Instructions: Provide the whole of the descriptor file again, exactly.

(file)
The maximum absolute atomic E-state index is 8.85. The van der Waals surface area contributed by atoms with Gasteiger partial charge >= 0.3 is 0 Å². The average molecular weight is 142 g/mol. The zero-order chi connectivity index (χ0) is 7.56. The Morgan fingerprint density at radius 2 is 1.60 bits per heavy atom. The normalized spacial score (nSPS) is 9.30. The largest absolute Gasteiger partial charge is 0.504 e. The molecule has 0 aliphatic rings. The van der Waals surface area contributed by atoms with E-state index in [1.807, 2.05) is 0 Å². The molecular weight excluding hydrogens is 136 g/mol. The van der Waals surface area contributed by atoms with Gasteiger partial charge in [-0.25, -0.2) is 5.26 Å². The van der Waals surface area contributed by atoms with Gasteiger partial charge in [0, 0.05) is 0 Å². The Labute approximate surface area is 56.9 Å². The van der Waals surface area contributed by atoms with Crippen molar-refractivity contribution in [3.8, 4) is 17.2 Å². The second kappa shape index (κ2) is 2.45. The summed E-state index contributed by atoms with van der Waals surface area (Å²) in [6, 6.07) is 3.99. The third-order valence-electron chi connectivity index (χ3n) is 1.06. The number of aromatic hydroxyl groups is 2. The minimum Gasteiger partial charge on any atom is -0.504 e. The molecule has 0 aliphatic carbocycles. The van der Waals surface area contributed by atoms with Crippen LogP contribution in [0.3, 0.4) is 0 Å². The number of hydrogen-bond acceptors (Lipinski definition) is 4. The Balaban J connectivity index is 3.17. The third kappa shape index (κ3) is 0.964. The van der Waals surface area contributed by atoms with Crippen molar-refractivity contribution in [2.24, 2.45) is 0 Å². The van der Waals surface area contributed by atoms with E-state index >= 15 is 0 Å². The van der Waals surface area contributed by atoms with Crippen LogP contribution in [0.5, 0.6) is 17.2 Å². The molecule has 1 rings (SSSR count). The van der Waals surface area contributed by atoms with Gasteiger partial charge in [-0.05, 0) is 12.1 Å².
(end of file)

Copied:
The maximum absolute atomic E-state index is 8.85. The van der Waals surface area contributed by atoms with Gasteiger partial charge >= 0.3 is 0 Å². The average molecular weight is 142 g/mol. The zero-order chi connectivity index (χ0) is 7.56. The Morgan fingerprint density at radius 2 is 1.60 bits per heavy atom. The normalized spacial score (nSPS) is 9.30. The largest absolute Gasteiger partial charge is 0.504 e. The molecule has 0 aliphatic rings. The van der Waals surface area contributed by atoms with E-state index in [1.807, 2.05) is 0 Å². The molecular weight excluding hydrogens is 136 g/mol. The van der Waals surface area contributed by atoms with Gasteiger partial charge in [-0.25, -0.2) is 5.26 Å². The van der Waals surface area contributed by atoms with Gasteiger partial charge in [0, 0.05) is 0 Å². The Labute approximate surface area is 56.9 Å². The van der Waals surface area contributed by atoms with Crippen molar-refractivity contribution in [3.8, 4) is 17.2 Å². The second kappa shape index (κ2) is 2.45. The summed E-state index contributed by atoms with van der Waals surface area (Å²) in [6, 6.07) is 3.99. The third-order valence-electron chi connectivity index (χ3n) is 1.06. The number of aromatic hydroxyl groups is 2. The minimum Gasteiger partial charge on any atom is -0.504 e. The molecule has 0 aliphatic carbocycles. The van der Waals surface area contributed by atoms with Crippen LogP contribution in [0.3, 0.4) is 0 Å². The number of hydrogen-bond acceptors (Lipinski definition) is 4. The Balaban J connectivity index is 3.17. The third kappa shape index (κ3) is 0.964. The van der Waals surface area contributed by atoms with Crippen molar-refractivity contribution in [2.24, 2.45) is 0 Å². The van der Waals surface area contributed by atoms with E-state index >= 15 is 0 Å². The van der Waals surface area contributed by atoms with Crippen LogP contribution in [0.5, 0.6) is 17.2 Å². The molecule has 1 rings (SSSR count). The van der Waals surface area contributed by atoms with Gasteiger partial charge in [-0.05, 0) is 12.1 Å².